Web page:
At The Movies
By Sameen Amer
21 Jump Street
Starring: Jonah Hill, Channing Tatum, Brie Larson, Dave Franco, Ellie Kemper, Rob Riggle, and Ice Cube
Director: Phil Lord and Chris Miller
A nerd (Jonah Hill) and a jock (Channing Tatum) join forces at police academy and eventually end up on a mission to bust a drug ring at a high school, in 21 Jump Street, a comedy resurrection of the ‘80s crime drama television series that starred a young Johnny Depp. The film is intentionally absurd, and misses no opportunity to make fun of its own clichés, and it never forgets to be fun. Well cast and enjoyable, 21 Jump Street also features a cameo appearance by Johnny Depp, which adds another amusing touch to this entertaining flick.
[3.5 stars out of 5]
A Thousand Words
Starring: Eddie Murphy, Kerry Washington, Cliff Curtis,Clark Duke, and Allison Janney
Director: Brian Robbins
A literary agent, Jack McCall, with the habit of stretching the truth to get what he wants, learns a lesson on the importance of every word he speaks in A Thousand Words, a tired comedy drama that stars Eddie Murphy in the lead role. A tree appears in Jack’s backyard, and it loses a leaf for every word he speaks; when all the leaves are gone, both he and the tree will perish. The film’s first and most obvious shortfall is its lack of originality, and the fact that the script is not particularly funny doesn’t really go in the project’s favour. A Thousand Words neither succeeds in delivering laughs, nor gives us much to think about. There are parts of it that have the potential to be touching, but overall this supposed comedy comes off as bland, uninspired, and very predictable. Skip it and you’re not missing much
Starring: Stephen Dorff, Chyler Leigh, JR Bourne, and Tom Berenger
Director: Gabe Torres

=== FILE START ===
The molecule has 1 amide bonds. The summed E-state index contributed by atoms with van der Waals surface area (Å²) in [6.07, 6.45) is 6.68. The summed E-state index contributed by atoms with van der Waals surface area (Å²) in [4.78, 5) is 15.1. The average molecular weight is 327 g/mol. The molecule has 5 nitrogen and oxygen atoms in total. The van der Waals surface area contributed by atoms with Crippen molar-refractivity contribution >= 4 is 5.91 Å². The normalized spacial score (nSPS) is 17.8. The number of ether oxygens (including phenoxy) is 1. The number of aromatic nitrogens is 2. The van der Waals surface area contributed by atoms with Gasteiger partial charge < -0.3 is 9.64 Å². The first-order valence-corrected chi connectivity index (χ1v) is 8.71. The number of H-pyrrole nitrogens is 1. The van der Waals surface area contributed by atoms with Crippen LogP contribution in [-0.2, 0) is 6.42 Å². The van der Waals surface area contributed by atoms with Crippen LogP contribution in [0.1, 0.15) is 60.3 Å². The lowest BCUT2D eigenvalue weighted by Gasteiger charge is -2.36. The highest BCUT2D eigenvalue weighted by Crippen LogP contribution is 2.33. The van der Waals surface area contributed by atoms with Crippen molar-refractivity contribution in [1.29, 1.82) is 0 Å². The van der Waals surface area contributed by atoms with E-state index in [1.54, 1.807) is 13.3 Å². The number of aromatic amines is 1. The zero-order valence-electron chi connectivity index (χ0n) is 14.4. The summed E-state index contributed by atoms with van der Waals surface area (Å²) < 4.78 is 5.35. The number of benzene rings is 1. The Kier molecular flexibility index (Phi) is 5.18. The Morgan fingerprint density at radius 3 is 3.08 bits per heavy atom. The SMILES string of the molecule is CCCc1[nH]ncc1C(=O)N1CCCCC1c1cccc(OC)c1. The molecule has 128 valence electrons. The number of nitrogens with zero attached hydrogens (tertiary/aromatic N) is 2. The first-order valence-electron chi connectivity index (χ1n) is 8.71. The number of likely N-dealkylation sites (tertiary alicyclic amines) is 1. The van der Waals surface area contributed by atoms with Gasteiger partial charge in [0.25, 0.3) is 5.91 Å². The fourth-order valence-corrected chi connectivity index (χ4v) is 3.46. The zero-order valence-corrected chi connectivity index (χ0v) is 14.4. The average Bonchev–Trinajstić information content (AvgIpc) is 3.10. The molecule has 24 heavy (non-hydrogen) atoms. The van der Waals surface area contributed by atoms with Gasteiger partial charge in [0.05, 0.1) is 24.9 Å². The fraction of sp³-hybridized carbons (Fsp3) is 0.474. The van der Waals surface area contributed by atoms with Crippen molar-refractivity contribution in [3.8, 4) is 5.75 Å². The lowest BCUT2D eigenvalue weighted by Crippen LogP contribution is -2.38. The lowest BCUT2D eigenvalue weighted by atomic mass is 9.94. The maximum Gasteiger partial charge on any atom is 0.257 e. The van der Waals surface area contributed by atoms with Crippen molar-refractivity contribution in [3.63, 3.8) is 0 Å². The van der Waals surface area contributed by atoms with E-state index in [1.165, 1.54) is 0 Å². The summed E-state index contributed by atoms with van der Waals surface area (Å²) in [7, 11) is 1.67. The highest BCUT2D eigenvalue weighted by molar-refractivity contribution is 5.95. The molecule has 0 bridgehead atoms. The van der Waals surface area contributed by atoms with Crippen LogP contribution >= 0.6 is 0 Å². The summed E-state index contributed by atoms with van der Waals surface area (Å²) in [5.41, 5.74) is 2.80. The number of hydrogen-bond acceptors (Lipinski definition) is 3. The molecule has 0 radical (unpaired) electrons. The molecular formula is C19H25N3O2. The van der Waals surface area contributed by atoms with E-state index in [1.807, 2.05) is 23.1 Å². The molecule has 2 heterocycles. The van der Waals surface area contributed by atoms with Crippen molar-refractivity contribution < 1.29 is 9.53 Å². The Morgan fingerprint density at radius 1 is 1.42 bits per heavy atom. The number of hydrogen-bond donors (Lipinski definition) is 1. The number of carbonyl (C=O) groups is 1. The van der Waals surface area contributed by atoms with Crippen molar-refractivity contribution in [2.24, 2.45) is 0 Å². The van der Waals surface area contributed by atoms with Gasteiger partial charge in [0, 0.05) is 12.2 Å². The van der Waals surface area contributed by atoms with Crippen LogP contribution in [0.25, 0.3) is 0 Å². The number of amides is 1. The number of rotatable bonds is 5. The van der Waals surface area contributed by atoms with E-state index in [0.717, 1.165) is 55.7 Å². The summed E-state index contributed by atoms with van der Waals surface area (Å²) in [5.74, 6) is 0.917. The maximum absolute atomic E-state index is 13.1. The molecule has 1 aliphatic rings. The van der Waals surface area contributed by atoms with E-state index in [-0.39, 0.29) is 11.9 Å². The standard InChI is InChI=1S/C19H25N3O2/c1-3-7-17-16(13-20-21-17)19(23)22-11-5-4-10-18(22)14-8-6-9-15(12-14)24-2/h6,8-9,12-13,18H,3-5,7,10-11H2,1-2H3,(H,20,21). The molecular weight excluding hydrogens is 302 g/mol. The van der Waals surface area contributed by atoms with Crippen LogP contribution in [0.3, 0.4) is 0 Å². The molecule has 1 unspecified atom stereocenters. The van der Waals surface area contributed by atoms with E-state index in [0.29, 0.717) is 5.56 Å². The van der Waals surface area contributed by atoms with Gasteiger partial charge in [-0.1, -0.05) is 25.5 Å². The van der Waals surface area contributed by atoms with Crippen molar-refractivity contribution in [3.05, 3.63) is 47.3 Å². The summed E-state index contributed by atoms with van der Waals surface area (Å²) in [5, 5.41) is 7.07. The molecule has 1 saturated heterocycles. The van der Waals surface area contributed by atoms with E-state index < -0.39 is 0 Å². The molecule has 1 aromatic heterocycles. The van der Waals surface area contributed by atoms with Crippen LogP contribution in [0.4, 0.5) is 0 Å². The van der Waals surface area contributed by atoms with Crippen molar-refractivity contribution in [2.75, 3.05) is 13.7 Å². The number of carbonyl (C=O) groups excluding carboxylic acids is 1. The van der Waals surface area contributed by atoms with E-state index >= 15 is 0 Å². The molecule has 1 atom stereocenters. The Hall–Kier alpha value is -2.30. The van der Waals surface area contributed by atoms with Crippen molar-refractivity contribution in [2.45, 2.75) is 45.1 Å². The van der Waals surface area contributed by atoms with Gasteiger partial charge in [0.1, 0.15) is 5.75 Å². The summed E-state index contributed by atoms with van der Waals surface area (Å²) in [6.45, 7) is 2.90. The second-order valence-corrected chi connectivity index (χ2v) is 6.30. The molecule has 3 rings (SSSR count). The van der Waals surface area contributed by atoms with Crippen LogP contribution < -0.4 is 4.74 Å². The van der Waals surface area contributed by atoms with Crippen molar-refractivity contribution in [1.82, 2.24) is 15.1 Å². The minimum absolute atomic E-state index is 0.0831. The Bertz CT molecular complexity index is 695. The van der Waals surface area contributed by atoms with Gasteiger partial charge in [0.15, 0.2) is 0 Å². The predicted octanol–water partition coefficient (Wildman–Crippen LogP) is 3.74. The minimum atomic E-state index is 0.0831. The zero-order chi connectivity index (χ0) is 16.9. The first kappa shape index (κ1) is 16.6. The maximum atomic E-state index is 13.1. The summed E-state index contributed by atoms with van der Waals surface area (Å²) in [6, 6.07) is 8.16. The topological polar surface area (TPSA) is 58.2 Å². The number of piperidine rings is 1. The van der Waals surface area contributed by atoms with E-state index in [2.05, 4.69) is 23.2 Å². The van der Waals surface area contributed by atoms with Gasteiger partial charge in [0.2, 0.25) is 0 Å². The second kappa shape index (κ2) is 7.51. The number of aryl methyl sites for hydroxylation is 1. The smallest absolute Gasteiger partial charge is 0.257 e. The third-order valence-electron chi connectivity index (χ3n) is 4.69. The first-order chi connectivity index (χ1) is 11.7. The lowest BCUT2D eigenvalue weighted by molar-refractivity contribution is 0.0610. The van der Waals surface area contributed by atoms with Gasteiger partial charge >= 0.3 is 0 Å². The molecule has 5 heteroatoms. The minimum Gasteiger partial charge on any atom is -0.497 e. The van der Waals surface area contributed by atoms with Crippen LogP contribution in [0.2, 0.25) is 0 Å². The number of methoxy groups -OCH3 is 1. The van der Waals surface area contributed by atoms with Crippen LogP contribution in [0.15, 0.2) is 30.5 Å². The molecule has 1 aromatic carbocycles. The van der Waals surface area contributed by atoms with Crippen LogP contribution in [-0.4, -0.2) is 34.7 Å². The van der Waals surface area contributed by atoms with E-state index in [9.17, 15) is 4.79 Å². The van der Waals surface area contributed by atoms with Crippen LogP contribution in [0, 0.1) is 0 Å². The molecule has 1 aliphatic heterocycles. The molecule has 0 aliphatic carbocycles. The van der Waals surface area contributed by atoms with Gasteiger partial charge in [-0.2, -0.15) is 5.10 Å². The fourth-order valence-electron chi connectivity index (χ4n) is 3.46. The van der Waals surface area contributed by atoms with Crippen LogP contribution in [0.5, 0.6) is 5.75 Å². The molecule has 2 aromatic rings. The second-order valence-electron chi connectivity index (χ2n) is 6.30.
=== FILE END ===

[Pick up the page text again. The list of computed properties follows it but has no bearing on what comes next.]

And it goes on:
A secret service agent (Stephen Dorff) is held captive in the trunk of a car, in Brake, a thriller that takes a worn-out concept and doesn’t do much with it. The film comes off as an even more boring version of Buried. There isn’t much here in the form of a story. It’s a plot that could, and perhaps should, have been unfolded in half as much time instead of stretching it to a full length feature. Worse yet, the filmmakers haven’t succeeded in creating a convincing narrative, which is why the first of the two twists at the end doesn’t come as a surprise; unfortunately, the second one doesn’t satisfy either.
Ice Age 4: Continental Drift
Voice cast: Ray Romano, John Leguizamo, Denis Leary, Queen Latifah, Seann William Scott, Josh Peck, Keke Palmer, Chris Wedge, Peter Dinklage, Jennifer Lopez, Drake, and Nicki Minaj
Director: Steve Martino and Mike Thurmeier
2002’s Ice Age was a fun animated movie; its “sub-zero heroes” cast were endearing, and their amusing antics made for entertaining viewing. Four films on, the Ice Age universe is getting a little crowded, and the fact that they keep adding more daft characters with each instalment is weighing the franchise down. This time, Scrat’s (Chris Wedge) pursuit of that elusive acorn literally reshapes the world, sending Manny (Ray Romano), Diego (Denis Leary), and Sid (John Leguizamo) on another adventure. Continental Drift is overcrowded, and not subtle and clever like the first film, but it’s still fun. Younger viewers, especially, are likely to enjoy this adventure.
Men in Black 3
Starring: Will Smith, Tommy Lee Jones, Josh Brolin, Jemaine Clement, Michael Stuhlbarg, and Emma Thompson